There are two green benches. They look sideways toward Saint Francis, waiting in front of the monastery; two sycamores have the solemn air of friars. The church is a limb toward the heavens, united in prayer; its round face shifts expression as light passes through. Somehow there’s always a leaf falling to the ground, and a certain silence hanging over the seasons. The lead-like grey skies at two in the afternoon just before Christmas comfort like a psalm. The surging sunlight of July caresses the back. The door atop the stone steps is almost always open. Sometimes I sit down: I take in the cloister garden, the half-light of the benches, the scent of lit candles and I don’t think about it…not even an idea. I turn around: there’s a tiny street beginning from below, climbing upward, another trickle toward the piazza. There are two green benches. The city safeguards them among the streets that flow outward like raindrops on glass.
The placid red evenings swoop downward, far away, so much so that you almost can’t see them. They point toward the railroad, and even beyond the expansive, grassy plain that inches its way toward the lake. They emerge from the crevices of the walls, popping like arrows, drawing wild trajectories: they play the same game to the eyes of countless civilizations. No interpretation, no prophecy and no study has ever conquered their vibrant happiness and their childlike recklessness - between somewhere else and the small town. When they slip away, darkness and wind recount them, inspiring fear in homes; at their return, every man is still a boy; and in every woman, a flower is blooming.
I’m moving slowly through Cortona on a warm July morning: it’s just me, my sister, my dad and mom. A clown comes up to me, acting out a romantic scene, within a circle of people gathered round, taken by the shadowy street and light wind. We didn’t dance, but it was as if we had spun upward into the air; he didn’t speak, but it seemed as if he sang the entire time. Then came a round of applause. Mama put her hand on my head. Daddy recorded everything on his cell phone, and my sister was laughing. I can’t walk. I didn’t think I’d done it because I was in a wheelchair. I don’t think it, but that day I’d danced.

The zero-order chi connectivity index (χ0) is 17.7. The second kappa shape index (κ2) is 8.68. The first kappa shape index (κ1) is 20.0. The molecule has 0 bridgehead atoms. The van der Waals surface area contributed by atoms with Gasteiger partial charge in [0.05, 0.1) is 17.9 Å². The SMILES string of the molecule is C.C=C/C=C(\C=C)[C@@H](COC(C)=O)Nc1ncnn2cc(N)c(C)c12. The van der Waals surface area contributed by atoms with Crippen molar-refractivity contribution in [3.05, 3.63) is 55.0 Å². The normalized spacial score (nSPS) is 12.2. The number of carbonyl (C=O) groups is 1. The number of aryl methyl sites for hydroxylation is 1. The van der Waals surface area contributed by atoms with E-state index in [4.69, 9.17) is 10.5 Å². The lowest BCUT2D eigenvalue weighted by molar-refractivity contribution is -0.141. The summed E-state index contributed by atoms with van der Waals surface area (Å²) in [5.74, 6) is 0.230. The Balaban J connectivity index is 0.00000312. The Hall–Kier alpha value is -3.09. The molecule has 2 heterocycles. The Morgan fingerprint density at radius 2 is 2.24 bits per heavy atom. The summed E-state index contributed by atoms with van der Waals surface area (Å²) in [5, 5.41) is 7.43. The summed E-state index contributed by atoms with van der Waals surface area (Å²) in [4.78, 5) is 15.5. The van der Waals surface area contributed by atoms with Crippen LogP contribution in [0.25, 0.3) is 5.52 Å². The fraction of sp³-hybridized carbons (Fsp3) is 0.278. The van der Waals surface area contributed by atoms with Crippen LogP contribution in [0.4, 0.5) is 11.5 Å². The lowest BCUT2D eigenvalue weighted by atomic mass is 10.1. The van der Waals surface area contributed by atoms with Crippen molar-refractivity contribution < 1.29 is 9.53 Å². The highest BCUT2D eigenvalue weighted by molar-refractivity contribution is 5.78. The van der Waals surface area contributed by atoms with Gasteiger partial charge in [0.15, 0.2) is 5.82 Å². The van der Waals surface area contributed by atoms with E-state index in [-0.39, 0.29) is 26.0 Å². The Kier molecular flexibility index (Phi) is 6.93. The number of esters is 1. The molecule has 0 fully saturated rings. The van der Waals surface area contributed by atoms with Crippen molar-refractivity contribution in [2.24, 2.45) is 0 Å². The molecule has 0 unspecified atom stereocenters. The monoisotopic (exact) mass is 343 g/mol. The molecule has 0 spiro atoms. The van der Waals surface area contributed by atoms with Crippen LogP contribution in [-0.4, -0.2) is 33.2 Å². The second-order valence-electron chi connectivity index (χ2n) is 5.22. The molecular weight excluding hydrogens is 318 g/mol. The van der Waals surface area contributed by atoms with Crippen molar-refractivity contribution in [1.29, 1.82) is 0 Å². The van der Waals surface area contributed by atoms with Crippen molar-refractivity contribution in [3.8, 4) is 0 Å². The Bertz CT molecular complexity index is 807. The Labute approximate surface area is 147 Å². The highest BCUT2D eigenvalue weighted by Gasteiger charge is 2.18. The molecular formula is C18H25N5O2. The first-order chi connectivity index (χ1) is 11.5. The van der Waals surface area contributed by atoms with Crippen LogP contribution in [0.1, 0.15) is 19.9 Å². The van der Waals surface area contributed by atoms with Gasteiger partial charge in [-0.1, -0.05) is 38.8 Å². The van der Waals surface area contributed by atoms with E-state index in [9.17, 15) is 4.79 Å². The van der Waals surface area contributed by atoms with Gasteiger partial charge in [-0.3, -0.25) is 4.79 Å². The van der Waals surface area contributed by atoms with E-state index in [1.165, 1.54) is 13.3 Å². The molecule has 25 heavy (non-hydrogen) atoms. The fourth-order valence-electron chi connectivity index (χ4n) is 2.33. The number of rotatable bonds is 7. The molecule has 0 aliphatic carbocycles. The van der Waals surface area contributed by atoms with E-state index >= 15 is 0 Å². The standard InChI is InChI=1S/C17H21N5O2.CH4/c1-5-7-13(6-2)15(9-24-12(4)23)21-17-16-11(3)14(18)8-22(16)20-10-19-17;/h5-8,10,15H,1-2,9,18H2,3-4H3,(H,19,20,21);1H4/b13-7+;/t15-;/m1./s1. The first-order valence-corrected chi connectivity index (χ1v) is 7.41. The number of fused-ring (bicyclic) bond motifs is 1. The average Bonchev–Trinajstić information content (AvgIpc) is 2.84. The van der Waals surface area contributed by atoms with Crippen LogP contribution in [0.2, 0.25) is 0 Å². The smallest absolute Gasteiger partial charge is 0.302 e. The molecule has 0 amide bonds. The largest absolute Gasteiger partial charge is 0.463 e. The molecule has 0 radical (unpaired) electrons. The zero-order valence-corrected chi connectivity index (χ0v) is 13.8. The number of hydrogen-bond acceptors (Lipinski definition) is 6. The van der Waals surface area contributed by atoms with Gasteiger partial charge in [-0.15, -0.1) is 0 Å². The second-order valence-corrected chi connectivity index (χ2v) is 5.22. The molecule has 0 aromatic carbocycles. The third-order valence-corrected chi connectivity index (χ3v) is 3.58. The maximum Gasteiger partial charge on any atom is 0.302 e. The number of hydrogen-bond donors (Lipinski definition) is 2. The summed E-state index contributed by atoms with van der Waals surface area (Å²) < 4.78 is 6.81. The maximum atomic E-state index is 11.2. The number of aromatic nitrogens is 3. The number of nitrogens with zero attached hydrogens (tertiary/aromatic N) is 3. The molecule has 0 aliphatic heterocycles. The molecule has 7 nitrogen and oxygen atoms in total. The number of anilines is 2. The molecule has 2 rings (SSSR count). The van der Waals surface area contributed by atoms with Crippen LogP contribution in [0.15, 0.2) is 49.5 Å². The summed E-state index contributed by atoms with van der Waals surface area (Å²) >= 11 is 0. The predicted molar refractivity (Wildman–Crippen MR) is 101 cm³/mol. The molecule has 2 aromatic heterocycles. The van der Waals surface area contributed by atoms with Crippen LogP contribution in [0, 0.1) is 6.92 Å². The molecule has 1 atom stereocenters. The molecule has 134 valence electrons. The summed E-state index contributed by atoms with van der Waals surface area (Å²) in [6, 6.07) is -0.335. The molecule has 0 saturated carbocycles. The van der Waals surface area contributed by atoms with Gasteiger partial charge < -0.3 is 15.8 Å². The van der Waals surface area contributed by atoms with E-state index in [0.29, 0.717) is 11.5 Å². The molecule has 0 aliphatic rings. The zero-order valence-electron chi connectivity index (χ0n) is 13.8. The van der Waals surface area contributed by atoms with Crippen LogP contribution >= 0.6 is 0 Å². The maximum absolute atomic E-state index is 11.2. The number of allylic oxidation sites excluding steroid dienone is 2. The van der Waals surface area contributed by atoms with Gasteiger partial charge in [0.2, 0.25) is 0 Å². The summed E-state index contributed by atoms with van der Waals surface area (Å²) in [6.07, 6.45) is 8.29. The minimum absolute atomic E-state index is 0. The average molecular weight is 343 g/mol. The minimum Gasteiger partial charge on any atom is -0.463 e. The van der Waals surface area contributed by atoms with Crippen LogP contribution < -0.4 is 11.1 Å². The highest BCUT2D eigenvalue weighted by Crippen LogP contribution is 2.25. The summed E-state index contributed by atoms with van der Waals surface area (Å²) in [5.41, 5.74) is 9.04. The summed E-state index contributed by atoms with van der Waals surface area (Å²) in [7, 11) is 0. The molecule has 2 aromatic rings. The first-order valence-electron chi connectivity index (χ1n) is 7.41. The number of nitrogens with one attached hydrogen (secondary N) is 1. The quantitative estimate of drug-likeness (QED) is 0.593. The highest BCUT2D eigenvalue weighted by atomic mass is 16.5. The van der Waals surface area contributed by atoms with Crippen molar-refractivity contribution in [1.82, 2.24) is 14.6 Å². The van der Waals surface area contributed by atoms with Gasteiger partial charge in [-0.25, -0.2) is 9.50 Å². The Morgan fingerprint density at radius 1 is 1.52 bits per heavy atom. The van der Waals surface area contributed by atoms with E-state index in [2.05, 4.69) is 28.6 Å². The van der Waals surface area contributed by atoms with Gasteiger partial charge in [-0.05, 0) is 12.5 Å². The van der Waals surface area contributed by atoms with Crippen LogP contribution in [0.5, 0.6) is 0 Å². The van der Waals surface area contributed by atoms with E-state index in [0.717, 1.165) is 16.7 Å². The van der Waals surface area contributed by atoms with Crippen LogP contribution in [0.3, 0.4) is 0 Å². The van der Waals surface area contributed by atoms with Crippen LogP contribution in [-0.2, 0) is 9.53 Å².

The dark room created cold and fear, a spark, and was becoming golden. Azun was waiting for that moment: she wanted to announce the beginning of something that she couldn’t participate in. Those wise women, light steps, were just a rustling; then they were grand black shadows. That evening, the light flickered slowly on all the monsters of the grandiose chandelier. The flames had them looking meaner, better. She depended on the size of her smile or her eyes; they changed just like the days change in the hills of Curtun, that night enveloped by the fog. The illegitimate daughter of an Etruscan priestess, Azun had one black eye like a lost animal, and one blue one like a contented goddess.
The Laudario codex intuited how words rest against notes: just as hills do against the Valdichiana. A moving landscape of olives and olden times greets the young man who knows not what will become of his life. A place that’s both full and empty, distracted and yet balanced: life and poetry that will energize the clear-eyed troubadour.